Thursday, 28 June 2012

Human Streptococcus Suis Case Linked to Pigs

There is not much doubt about the source of this case.

Xinhua report in full here

Macao confirms first case of human infection with streptococcus suis this year

MACAO, June 28 (Xinhua) -- Macao has confirmed one case of human infection with streptococcus suis, the first such case found in Macao so far this year...
... a 54-year-old Macao man, who has been operating a roasted meat shop and often handles pig materials, developed fever from last Monday (June 25), and was admitted into a local hospital.... 
...Streptococcus suis is a peanut-shaped, Gram-positive bacterium, and an important pathogen of pigs. It is also a zoonotic disease, capable of transmission to humans from pigs...
... Macao recorded one streptococcus infection in 2011, three in 2010 with one related death.

Saturday, 23 June 2012

Antibiotics in British Livestock: Questions in Parliament

This week in parliament. 

Reasonable questions about antibiotic resistance in British livestock asked in the House of Commons on Thursday and very unsatisfactory answers given. 

We can all see the questions. We don’t see much in the way of answers.

Zac Goldsmith MP asks for details of tests, results and assessments of antibiotic resistant strains of salmonella, campylobacter, E. coli and Enterococci in  poultry, pigs and cattle since 2000.

The answers from Defra's Minister, Mr Paice, hardly illuminate, mostly because little recent information is available for the UK, despite the obvious risks to public health. Research is almost non-existent.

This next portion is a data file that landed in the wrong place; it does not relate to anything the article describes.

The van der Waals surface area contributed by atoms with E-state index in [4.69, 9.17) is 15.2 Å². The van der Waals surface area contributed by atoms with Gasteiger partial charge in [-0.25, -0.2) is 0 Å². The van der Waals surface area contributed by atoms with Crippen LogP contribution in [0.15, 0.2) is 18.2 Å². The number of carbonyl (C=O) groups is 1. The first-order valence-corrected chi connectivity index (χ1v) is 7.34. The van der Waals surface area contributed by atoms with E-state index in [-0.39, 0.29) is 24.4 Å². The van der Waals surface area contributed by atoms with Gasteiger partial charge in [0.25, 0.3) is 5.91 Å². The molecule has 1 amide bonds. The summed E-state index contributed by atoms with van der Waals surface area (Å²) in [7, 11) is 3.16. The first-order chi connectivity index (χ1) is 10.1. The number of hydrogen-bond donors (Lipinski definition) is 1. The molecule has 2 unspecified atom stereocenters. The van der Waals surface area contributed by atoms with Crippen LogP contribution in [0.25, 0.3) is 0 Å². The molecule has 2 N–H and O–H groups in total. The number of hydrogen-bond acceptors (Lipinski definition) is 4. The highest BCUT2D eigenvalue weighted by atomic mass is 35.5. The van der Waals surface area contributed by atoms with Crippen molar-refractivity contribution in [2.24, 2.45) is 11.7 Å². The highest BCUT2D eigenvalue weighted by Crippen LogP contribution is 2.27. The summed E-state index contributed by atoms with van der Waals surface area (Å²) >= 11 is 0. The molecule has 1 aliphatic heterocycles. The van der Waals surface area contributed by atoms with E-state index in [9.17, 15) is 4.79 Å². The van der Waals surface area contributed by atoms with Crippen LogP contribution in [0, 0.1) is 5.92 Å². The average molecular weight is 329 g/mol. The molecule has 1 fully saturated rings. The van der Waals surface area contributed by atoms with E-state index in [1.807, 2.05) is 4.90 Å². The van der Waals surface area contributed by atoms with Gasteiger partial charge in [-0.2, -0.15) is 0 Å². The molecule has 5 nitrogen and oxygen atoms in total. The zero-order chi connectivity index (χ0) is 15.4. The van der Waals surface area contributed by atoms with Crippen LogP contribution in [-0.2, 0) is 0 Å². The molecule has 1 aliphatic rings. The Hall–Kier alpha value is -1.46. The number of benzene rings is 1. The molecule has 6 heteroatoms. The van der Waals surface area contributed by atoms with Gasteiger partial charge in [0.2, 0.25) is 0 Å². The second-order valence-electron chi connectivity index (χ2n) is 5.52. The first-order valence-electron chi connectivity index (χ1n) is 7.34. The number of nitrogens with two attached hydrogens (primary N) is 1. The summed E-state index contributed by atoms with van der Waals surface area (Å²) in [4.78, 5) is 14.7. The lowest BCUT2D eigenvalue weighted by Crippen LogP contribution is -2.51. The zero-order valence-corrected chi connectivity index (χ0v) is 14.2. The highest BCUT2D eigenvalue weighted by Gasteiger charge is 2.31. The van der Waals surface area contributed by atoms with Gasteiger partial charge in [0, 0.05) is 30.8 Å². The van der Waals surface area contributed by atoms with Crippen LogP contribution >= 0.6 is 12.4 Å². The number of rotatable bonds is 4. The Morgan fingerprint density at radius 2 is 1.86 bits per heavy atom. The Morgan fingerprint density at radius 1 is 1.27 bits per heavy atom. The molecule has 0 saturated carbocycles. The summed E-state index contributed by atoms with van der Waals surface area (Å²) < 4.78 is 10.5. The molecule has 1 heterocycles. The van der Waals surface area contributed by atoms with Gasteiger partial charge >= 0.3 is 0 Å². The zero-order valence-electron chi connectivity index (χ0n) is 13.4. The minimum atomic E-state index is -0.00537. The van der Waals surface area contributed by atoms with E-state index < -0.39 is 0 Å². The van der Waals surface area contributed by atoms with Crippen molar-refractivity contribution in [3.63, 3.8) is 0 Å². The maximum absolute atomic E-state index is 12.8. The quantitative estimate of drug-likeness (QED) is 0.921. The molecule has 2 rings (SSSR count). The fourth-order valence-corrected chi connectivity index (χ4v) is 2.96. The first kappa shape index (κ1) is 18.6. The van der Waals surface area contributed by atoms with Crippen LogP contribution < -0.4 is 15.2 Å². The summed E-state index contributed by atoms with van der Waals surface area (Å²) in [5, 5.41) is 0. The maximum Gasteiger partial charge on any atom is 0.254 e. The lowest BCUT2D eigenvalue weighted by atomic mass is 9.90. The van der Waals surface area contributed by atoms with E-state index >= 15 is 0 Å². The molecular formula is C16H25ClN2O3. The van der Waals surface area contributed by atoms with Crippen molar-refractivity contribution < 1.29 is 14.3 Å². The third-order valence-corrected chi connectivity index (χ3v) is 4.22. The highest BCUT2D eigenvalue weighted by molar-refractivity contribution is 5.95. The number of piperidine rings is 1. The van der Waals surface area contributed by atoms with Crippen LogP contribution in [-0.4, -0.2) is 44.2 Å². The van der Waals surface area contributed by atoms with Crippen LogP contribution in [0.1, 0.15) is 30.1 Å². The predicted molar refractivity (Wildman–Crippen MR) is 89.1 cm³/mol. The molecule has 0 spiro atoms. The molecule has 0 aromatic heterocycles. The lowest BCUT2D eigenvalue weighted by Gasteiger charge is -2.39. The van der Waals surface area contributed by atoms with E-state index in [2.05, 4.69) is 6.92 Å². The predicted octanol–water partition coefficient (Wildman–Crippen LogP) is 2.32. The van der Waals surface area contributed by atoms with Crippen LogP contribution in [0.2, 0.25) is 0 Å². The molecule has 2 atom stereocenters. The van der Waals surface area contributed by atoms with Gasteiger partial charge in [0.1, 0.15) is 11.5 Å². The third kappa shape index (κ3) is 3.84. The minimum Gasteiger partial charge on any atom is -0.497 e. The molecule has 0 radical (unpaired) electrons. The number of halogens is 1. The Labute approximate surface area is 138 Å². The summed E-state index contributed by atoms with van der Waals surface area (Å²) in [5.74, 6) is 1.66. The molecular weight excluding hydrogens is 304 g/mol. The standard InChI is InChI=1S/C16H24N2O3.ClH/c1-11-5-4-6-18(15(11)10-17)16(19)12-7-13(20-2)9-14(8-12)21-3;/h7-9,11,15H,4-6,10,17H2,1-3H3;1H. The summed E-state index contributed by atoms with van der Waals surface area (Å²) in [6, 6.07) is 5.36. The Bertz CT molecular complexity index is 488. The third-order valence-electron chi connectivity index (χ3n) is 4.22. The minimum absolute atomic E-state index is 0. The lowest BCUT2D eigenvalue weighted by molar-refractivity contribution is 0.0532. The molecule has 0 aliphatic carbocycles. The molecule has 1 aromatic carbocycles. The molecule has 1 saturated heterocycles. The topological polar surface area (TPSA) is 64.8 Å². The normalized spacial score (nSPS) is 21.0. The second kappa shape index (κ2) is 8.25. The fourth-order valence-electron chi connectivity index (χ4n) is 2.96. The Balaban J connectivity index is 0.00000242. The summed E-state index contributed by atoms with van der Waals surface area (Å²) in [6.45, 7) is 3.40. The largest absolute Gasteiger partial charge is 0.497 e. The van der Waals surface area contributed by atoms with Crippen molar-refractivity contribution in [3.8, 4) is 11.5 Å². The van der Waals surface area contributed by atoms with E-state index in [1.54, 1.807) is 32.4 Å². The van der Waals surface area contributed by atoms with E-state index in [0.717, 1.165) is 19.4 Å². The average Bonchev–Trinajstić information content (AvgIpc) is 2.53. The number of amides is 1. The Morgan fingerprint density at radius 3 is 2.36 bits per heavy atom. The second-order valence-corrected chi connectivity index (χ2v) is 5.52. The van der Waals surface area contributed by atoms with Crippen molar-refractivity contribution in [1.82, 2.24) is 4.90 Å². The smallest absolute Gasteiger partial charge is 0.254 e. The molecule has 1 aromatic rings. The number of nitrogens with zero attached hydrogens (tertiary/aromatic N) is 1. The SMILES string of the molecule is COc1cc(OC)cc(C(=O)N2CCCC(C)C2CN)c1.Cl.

Britain's government veterinarians do not find what they deliberately do not look for. 

The full questions and the answers are available on the House of Commons website here

Friday, 22 June 2012

Antibiotic use in Dutch pigs falls again in 2011

The Dutch continue to reduce antibiotic use in livestock.

In Britain, after many years of knowing there was a problem, we still do not have any figures specific to pigs.

More detailed species specific information on Dutch usage available from site:

…Trends in total sales
In the period 2009-2011 the total sales of antibiotics, licensed for therapeutic use in animals in the Netherlands, decreased by nearly 32%, from 495 tonnes in 2009 to 338 tonnes in 2011 (FIDIN, 2012). This means that the policy objective for 2011, a 20% reduction in 2011 compared with 2009, was more than reached. As compared with 2007, the year with the highest sales, the decrease until 2011 was 40%.
Trends in use per species
In 2011, all animal production sectors in the Netherlands showed a decrease in antibiotic use:
·         sow/piglet farms: annual variation, decrease in 2010 and 2011;
·         fattening pig farms: increase until 2008, decrease from 2009 to 2011;
·         broiler farms: increase until 2009, decrease in 2010 and 2011;
·         veal calf farms: decrease from 2007 to 2011;
·         dairy farms: annual variation, decrease in 2011…

Saturday, 16 June 2012

Porcine Circovirus PCV2 - the facts

A useful summary of porcine circovirus and its ramifications, with more to come.

Britain was never told that the disease hit Britain's pigs in 1999, its significance to the disastrous Classical Swine Fever (CSF) and, Foot and Mouth (FMD) epidemics the following year, or the significance now to antibiotic resistance arising from antibiotic use to deal with co-infections and, of course, the subsequent spread to and by humans.

Britain did not know that the pigs catching and culled for CSF and FMD were already sick with circovirus.